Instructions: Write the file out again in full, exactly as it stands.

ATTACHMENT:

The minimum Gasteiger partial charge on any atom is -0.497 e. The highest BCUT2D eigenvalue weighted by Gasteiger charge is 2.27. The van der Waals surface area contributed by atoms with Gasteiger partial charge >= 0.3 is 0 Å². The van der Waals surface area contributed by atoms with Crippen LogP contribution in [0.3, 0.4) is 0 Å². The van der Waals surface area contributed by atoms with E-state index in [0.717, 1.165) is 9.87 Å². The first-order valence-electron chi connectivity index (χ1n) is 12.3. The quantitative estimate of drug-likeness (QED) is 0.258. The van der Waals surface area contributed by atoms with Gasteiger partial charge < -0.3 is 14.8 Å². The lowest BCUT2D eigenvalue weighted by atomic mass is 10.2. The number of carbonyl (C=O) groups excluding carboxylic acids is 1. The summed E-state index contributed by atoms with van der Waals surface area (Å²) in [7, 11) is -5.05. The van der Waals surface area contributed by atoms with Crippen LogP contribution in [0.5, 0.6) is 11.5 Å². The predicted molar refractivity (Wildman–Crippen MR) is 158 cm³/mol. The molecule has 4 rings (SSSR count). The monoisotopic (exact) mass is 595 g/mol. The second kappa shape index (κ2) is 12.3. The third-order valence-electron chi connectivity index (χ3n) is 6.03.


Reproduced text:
The minimum Gasteiger partial charge on any atom is -0.497 e. The highest BCUT2D eigenvalue weighted by Gasteiger charge is 2.27. The van der Waals surface area contributed by atoms with Gasteiger partial charge >= 0.3 is 0 Å². The van der Waals surface area contributed by atoms with Crippen LogP contribution in [0.3, 0.4) is 0 Å². The van der Waals surface area contributed by atoms with E-state index in [0.717, 1.165) is 9.87 Å². The first-order valence-electron chi connectivity index (χ1n) is 12.3. The quantitative estimate of drug-likeness (QED) is 0.258. The van der Waals surface area contributed by atoms with Gasteiger partial charge < -0.3 is 14.8 Å². The lowest BCUT2D eigenvalue weighted by atomic mass is 10.2. The number of carbonyl (C=O) groups excluding carboxylic acids is 1. The summed E-state index contributed by atoms with van der Waals surface area (Å²) in [7, 11) is -5.05. The van der Waals surface area contributed by atoms with Crippen LogP contribution in [0.5, 0.6) is 11.5 Å². The predicted molar refractivity (Wildman–Crippen MR) is 158 cm³/mol. The molecule has 4 rings (SSSR count). The monoisotopic (exact) mass is 595 g/mol. The second kappa shape index (κ2) is 12.3. The third-order valence-electron chi connectivity index (χ3n) is 6.03.